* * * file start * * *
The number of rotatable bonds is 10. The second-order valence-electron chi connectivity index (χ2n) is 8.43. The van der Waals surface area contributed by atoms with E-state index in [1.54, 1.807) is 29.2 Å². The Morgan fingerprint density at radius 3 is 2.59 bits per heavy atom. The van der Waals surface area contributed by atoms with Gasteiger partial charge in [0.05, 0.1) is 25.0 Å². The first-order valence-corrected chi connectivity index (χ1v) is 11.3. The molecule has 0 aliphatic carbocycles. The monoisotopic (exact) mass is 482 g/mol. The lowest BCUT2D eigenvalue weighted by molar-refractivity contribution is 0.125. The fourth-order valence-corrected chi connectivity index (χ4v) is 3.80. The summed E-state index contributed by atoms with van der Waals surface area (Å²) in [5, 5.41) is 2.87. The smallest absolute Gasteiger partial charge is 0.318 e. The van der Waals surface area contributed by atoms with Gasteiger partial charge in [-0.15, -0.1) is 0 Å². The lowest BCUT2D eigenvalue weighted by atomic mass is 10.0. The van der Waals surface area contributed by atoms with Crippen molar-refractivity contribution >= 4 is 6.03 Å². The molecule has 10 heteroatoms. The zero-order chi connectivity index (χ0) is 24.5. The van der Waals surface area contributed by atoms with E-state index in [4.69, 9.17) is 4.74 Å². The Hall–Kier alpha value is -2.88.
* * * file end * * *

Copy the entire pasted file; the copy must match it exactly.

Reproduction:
The number of rotatable bonds is 10. The second-order valence-electron chi connectivity index (χ2n) is 8.43. The van der Waals surface area contributed by atoms with E-state index in [1.54, 1.807) is 29.2 Å². The Morgan fingerprint density at radius 3 is 2.59 bits per heavy atom. The van der Waals surface area contributed by atoms with Gasteiger partial charge in [0.05, 0.1) is 25.0 Å². The first-order valence-corrected chi connectivity index (χ1v) is 11.3. The molecule has 0 aliphatic carbocycles. The monoisotopic (exact) mass is 482 g/mol. The lowest BCUT2D eigenvalue weighted by molar-refractivity contribution is 0.125. The fourth-order valence-corrected chi connectivity index (χ4v) is 3.80. The summed E-state index contributed by atoms with van der Waals surface area (Å²) in [5, 5.41) is 2.87. The smallest absolute Gasteiger partial charge is 0.318 e. The van der Waals surface area contributed by atoms with Gasteiger partial charge in [-0.15, -0.1) is 0 Å². The lowest BCUT2D eigenvalue weighted by atomic mass is 10.0. The van der Waals surface area contributed by atoms with Crippen molar-refractivity contribution >= 4 is 6.03 Å². The molecule has 10 heteroatoms. The zero-order chi connectivity index (χ0) is 24.5. The van der Waals surface area contributed by atoms with E-state index in [4.69, 9.17) is 4.74 Å². The Hall–Kier alpha value is -2.88.